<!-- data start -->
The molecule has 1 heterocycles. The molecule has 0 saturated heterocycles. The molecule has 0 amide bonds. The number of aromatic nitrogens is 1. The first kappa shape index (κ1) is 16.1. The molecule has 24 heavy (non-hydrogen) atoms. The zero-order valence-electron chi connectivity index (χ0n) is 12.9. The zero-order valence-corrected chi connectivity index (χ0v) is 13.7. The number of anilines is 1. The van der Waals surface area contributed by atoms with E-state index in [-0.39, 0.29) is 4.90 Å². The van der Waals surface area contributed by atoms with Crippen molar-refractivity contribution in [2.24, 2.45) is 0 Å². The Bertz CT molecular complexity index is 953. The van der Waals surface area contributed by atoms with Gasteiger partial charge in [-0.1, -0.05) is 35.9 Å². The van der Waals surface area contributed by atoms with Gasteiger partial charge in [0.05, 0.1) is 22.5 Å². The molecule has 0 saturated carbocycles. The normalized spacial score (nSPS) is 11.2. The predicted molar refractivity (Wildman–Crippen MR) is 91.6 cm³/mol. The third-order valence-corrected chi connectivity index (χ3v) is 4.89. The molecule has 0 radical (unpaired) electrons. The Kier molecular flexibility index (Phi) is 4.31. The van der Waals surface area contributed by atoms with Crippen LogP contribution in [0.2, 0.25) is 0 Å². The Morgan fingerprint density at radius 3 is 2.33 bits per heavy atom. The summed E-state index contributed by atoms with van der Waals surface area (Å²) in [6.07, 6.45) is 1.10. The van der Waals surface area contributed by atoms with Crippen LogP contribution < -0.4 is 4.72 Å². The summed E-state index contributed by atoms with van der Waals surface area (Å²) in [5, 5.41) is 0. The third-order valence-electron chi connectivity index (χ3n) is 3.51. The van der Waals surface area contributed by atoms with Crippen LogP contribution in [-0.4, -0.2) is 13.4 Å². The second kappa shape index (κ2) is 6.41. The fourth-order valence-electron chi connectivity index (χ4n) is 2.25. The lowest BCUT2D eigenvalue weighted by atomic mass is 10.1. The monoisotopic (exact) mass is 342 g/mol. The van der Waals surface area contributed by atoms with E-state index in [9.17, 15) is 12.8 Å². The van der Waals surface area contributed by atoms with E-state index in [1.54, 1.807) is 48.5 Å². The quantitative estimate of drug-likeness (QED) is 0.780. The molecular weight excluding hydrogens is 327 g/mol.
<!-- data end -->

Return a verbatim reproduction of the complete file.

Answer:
The molecule has 1 heterocycles. The molecule has 0 saturated heterocycles. The molecule has 0 amide bonds. The number of aromatic nitrogens is 1. The first kappa shape index (κ1) is 16.1. The molecule has 24 heavy (non-hydrogen) atoms. The zero-order valence-electron chi connectivity index (χ0n) is 12.9. The zero-order valence-corrected chi connectivity index (χ0v) is 13.7. The number of anilines is 1. The van der Waals surface area contributed by atoms with E-state index in [-0.39, 0.29) is 4.90 Å². The van der Waals surface area contributed by atoms with Crippen molar-refractivity contribution in [2.24, 2.45) is 0 Å². The Bertz CT molecular complexity index is 953. The van der Waals surface area contributed by atoms with Gasteiger partial charge in [-0.1, -0.05) is 35.9 Å². The van der Waals surface area contributed by atoms with Gasteiger partial charge in [0.05, 0.1) is 22.5 Å². The molecule has 0 saturated carbocycles. The normalized spacial score (nSPS) is 11.2. The predicted molar refractivity (Wildman–Crippen MR) is 91.6 cm³/mol. The third-order valence-corrected chi connectivity index (χ3v) is 4.89. The molecule has 0 radical (unpaired) electrons. The Kier molecular flexibility index (Phi) is 4.31. The van der Waals surface area contributed by atoms with Crippen LogP contribution in [0.2, 0.25) is 0 Å². The Morgan fingerprint density at radius 3 is 2.33 bits per heavy atom. The summed E-state index contributed by atoms with van der Waals surface area (Å²) in [6.07, 6.45) is 1.10. The van der Waals surface area contributed by atoms with Crippen LogP contribution < -0.4 is 4.72 Å². The summed E-state index contributed by atoms with van der Waals surface area (Å²) in [5, 5.41) is 0. The third-order valence-electron chi connectivity index (χ3n) is 3.51. The van der Waals surface area contributed by atoms with Crippen LogP contribution in [-0.4, -0.2) is 13.4 Å². The second kappa shape index (κ2) is 6.41. The fourth-order valence-electron chi connectivity index (χ4n) is 2.25. The lowest BCUT2D eigenvalue weighted by atomic mass is 10.1. The monoisotopic (exact) mass is 342 g/mol. The van der Waals surface area contributed by atoms with E-state index in [9.17, 15) is 12.8 Å². The van der Waals surface area contributed by atoms with E-state index in [1.54, 1.807) is 48.5 Å². The quantitative estimate of drug-likeness (QED) is 0.780. The molecular weight excluding hydrogens is 327 g/mol.